Our understanding of motivation and motivation decision-making has long been based on an assumption. Many assume motivation is driven by task-related factors such as values, efficacy, and causality. However, in the presence of chronic or complex trauma, this misunderstanding must shift. Research in neuroscience has shown that trauma can have a profound effect on the brain, such as changes in motivation and behavior. Trauma symptoms such as hypervigilance, avoidance, and negative beliefs can all interfere with goal-directed behavior. As a result, it is essential to take into account the impact of trauma when trying to understand motivation. Only by doing so can we hope to effectively address the needs of traumatized individuals.
The Corrosive Trauma Learning History
When these negative beliefs are operating, they act as a lid on motivation, a barrier to transformation, reducing or restricting forward-moving growth.
Trauma, especially chronic or complex trauma, shatters the well-accepted understanding. In fact, motivation itself must shift in the presence of chronic or complex trauma. Motivation is inextricably linked to negative beliefs about oneself. These negative beliefs are installed by the corrosive trauma learning history (e.g., “I am unworthy”, “I am not safe”, “I am powerless”). When these negative beliefs are operating, they act as a lid on motivation, a barrier to transformation, reducing or restricting forward-moving growth. This is why people with chronic or complex trauma often seem unmotivated, often called lazy, or not serious about change.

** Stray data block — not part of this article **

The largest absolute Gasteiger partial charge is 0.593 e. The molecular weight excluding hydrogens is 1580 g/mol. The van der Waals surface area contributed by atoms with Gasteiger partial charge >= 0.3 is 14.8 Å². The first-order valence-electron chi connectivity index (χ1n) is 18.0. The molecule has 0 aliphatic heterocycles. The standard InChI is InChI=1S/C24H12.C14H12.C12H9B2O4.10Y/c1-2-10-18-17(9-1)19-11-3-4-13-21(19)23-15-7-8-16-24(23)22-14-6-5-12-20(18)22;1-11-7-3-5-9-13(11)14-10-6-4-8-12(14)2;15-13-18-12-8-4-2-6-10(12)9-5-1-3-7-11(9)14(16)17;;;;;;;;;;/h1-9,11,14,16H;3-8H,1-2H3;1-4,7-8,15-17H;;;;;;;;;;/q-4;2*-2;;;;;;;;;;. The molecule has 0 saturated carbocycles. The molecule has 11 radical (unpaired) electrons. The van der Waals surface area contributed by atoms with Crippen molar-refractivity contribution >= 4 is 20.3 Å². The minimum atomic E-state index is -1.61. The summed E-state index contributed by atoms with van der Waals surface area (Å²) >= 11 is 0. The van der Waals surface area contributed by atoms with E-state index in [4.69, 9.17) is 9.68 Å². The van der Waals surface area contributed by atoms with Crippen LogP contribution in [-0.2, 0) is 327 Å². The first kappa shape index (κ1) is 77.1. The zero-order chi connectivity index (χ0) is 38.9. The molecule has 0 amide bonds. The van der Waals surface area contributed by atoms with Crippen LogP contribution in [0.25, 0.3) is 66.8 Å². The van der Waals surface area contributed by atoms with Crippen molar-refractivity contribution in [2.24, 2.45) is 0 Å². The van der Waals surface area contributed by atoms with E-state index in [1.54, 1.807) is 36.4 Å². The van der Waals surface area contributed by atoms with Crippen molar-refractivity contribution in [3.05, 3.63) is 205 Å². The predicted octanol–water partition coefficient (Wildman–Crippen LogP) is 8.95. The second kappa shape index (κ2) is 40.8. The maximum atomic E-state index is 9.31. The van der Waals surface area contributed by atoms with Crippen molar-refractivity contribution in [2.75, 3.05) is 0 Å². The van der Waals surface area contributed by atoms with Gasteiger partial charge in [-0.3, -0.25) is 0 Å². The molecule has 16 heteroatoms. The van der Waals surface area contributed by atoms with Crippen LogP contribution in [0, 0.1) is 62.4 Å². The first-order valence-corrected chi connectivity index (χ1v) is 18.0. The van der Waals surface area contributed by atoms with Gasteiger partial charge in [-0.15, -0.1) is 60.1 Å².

These wonderful people that have struggled with a life of vulnerability, despair, and repeated failures have had their motivation inhibited by their negative beliefs. Often, they do not feel competent and lack the faith that any action they take will yield results. This leaves them with an inadequate expectancy about the future. In order to change these negative beliefs, and thus increase motivation, it will be a unique journey for each person desiring to reach past their vulnerability into a more optimal future.
Unique Individual Competencies & The Salutogenic Approach
When it comes to motivation, there is no one-size-fits-all approach. What works for one person may not work for another. This is because we are all unique individuals with our own individual physiology and neurobiology developed in response to our own learning and experience history. To truly be effective in motivating others, we need to have a deep understanding of neuroscience and how to work with it. This requires developing attunement to others and an understanding of how human physiology is directly impacting emotions, thinking, and behavior.
The preparation, learning, and understanding of how to apply the concepts that will aid most, are not cookie-cutter, workbooks, or worksheets. It requires our ability to understand how each person operates and to discover what motivations would work best to help with growth, change, and transformation. The Salutogenic approach provides a framework for individualizing, connecting, and creating a true therapeutic relationship with clients. Salutogenic practice looks for each unique individual’s competencies, and how to apply those competencies to support the change process.
@aztrauma Motivating Traumatized Clients #traumainformed #salutogenic #trauma #motivation ♬ motivational corporate background (5min, no drums, calm, slideshow, piano) – LeChuckz
- Learn more about Motivating Traumatized Clients & Students by attending our upcoming class of the same name, taught by Dr. Robert Rhoton.